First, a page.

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New Lovettsville community center faces opposition

The Phase I rendering of the proposed new community center in Lovettsville. Loudoun County and officials with the Town of Lovettsville are proposing to tear down the old Lovettsville High School structure to build the new center.
Two Lovettsville groups have publicly challenged Loudoun County’s decision to tear down the old Lovettsville High School structure to build a new community center on the same site.

In a public statement, the Lovettsville Alumni Association, along with the Lovettsville Historic Society, wrote, “We feel that the alternative of renovating the present building, and its importance to the community, was not adequately considered. Renovating this building back to its original grandeur would add to Lovettsville’s historical significance.”

The community center decision dates back to a 2007 county bond referendum, which was approved by Lovettsville voters, to refurbish the center in addition to facilities in Lucketts and Bluemont.

However, a consultant hired by Loudoun County Parks & Recreation – the entity that owns and manages the Lovettsville community center – determined it would be more cost-effective and advantageous to construct a new building. That decision was based on the challenges of making the older five-level structure expandable and fully compliant with the Americans with Disabilities Act (ADA).

The current community center served as a Lovettsville high school and elementary school from the 1930s until 1976, when a suspicious fire gutted the building. It was then re-purposed as a community center.

Judy Fox, vice president of the Lovettsville Alumni Association, argues the building has a special place in many residents’ hearts. “These feelings are something that those who are new to Lovettsville don't have. Once it is gone it is but a memory,” Fox said.

But the costs, timing and feasibility of renovating, or incorporating the old structure into the new community center, just don’t add up, according to Lovettsville Mayor Bob Zoldos.

“The county has already spent a lot of money on this process and I think their decision to offer our community a new building is pretty sharp,” Zoldos said. “This is smart government.”

Zoldos says the new building will expand services and amenities while improving security and safety for residents. The new facility will also be single level, include much-needed expanded parking and meet the growing demand for day care and pre-school services in town.

“I understand how people feel about this, I really do,” Zoldos said. "And we should respect the history of the building and the students who went there. But, at the same time, we should also respect the students who can't get in to the community center right now because the building is too small."

Zoldos and the Town Council supports a “Heritage Wall” that will tell the story of the building and its unique place in Lovettsville history, something that doesn’t exist at the current facility. “This will bring its history back to life,” he argues.

Some members of the opposing groups have suggested the public decision-making process about the new community center hasn’t been handled correctly by the county and town governments.

Zoldos rejects that.

“That’s just not fair,” he said. “The bottom line is the process is well under way and has been actively advertised.” He says his office promoted each of the new community center meetings through his weekly emails, as well as the town’s website and regular notifications to residents, which numbers over 900 residents.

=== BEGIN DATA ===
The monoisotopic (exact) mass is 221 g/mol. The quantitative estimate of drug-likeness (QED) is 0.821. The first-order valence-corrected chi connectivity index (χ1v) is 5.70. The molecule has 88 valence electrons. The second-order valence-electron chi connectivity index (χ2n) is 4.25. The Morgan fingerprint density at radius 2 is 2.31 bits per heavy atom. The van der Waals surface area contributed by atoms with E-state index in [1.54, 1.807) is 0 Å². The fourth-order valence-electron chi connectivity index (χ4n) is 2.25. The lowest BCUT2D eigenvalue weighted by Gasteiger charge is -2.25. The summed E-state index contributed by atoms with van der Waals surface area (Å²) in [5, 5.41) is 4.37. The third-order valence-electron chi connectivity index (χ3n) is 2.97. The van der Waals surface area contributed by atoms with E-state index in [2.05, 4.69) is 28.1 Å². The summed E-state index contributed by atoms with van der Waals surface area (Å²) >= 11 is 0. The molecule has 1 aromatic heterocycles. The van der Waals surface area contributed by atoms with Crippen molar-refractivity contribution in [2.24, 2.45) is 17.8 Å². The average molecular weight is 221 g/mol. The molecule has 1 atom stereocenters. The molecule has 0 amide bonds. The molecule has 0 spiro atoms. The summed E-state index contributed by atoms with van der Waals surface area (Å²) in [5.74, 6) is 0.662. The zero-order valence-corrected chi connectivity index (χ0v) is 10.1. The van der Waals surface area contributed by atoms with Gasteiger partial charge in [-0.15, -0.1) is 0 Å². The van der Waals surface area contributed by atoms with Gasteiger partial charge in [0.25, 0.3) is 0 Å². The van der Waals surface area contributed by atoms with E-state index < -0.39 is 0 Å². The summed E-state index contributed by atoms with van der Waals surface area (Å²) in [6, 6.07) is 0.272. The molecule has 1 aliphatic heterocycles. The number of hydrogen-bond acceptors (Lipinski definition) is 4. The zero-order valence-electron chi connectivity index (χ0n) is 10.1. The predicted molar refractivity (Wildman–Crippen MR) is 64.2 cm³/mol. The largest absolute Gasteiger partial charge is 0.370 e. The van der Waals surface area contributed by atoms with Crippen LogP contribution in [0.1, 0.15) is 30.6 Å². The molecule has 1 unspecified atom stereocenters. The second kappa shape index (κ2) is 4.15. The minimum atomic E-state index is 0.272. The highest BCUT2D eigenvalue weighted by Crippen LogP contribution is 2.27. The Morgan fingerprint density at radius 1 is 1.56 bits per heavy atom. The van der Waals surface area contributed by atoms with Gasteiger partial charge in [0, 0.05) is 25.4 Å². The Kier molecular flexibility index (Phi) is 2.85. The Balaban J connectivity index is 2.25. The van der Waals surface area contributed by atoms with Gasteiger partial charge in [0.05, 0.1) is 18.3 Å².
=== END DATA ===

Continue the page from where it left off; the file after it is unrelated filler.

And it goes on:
The Town Council will meet again on Thursday, April 10 to consider and recommend the new community center’s building design. The meeting is open to the public, but not for input. To submit comments about the new community center, visit the town website for instructions.


I agree with Mayor Zoldos, there was a public meeting on the proposal which was advertised in advance.  Drawings of the proposals were provided to attendees and posted afterward on the County’s website. During the meeting Supervisor Higgins solicited comments from all in attendance and everyone had an opportunity to speak openly and ask questions. The majority of attendees at that meeting supported building new for reasons including building new would minimize disruption of after-school care and other community uses of the existing building during construction.

While I didn’t attend school in Town, my children attended day-care, pre-school and CASA (after-school care) at the Lovettsv CC (former school) building. Mayor Zoldos’ suggestion of a “Heritage Wall” was not mentioned to my recollection during the public input meeting but it sounds like a reasonable way to acknowledge the understandable desire to preserve the memory.

18th or 19th in some cases, RH, although not always entirely by choice.  Some residents of Willisville and other hamlets weren’t allowed indoor plumbing until the first decade of the 21st.

You are talking about Western Loudoun, which pretty much lives in the 20th century.

Just because something is old does not make it a valuable asset. Time to upgrade to the 21st century!

Does the group opposing the county plan to raze the old building and build new looking for an exact replica of the original building? Although I am an alumnus and still live in the county, I no longer live in Lovettsville. However, I think the charm of the original building will be difficult, if not impossible to recreate, at any cost. It didn’t burn under suspicious circumstances. It was arson and someone went to prison for it. Other than nostalgia, I no longer have a dog in this fight. But I would think the current residents deserve the best possible facility they can get. Maybe it is time to leave the past to the past and build something for the present and the future.

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